I arrived in [STRIKEOUT:Dallas]Addison, TX Thursday night for PyCon 2006. As I’ve mentioned before, this is the first year PyCon moves from Washington, DC, and by and large its a good change. Addison is a lovely town, if you’re into strip malls and big hair. I kid, but not much. Having the conference at a hotel does have the advantage that you can easily drop things back at your room, and we have lots more space for tracks. And the food isn’t bad, either. OK, the wireless still sucks, and it’s not free in the rooms, but that’s no different than before. I had intended to blog the event as it happened, but you know what they say about the best laid plans. So here are my thoughts on PyCon 2006 as a whole; a series of shorter posts will follow as I work through my notes on particular talks.
So the most obvious change was the con moving to Texas. I have mixed feelings about Texas. You know, ever since spending time in Amarillo, I just don’t feel too fondly for it. But I put that aside; PyCon is usually the most productive and worthwhile conference I attend each year. An unexpected difference related to the change of venue is the change of atmosphere around the conference. Not the conference itself, but its surroundings. In Washington, there was a small grocery in the basement, a food court off the lobby and lots of diversity in walking distance. In Addison, there’s still food with walking distance, but its a further distance, and the hotel generally feels a little more separated from the surrounding community. I’m not sure this is a bad thing — in Washington when the day’s events ended lots of people scattered. In Addison there seemed to be lots of group dinners and late night hacking, which is cool. And really, if resturants where distance n from the conference in Washington, they’re no more than 3n here, which as we all know is the same O().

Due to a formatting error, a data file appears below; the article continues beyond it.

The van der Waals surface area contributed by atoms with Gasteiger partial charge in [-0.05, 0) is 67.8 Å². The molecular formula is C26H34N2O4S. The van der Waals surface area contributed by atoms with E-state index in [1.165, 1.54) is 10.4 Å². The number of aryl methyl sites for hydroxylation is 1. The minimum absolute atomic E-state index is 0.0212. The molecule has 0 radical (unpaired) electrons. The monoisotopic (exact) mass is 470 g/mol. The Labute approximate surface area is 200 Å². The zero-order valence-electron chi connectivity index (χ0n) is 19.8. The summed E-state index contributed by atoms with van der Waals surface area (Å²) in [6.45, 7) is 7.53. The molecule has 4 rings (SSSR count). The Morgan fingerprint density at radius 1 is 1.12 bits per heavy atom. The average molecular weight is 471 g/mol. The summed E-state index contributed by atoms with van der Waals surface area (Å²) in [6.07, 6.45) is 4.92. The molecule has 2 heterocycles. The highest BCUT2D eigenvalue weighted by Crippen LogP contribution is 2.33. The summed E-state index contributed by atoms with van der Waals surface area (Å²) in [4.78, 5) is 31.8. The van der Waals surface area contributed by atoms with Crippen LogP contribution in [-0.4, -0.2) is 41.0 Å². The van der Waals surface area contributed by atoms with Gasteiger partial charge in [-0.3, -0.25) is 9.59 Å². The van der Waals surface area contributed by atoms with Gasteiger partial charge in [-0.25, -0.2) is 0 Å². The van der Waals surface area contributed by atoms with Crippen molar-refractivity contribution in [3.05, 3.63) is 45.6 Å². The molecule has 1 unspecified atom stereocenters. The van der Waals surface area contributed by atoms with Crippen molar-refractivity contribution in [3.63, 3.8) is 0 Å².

I was also generally impressed with the quality of talks this year. In past years there have always been stand-out talks, but there were usually holes in the schedule where nothing on it really appealed to me. There were still a couple of those this year, but noticeably fewer. Finally, I give two-thumbs up to the food; no wrap in sight. Hooray!
So today begin the sprints. I’m working on the Zope3 sprint again, after skipping it last year (why was that again?) so I’m looking forward to getting back into that mode. More on PyCon to come over the next few days.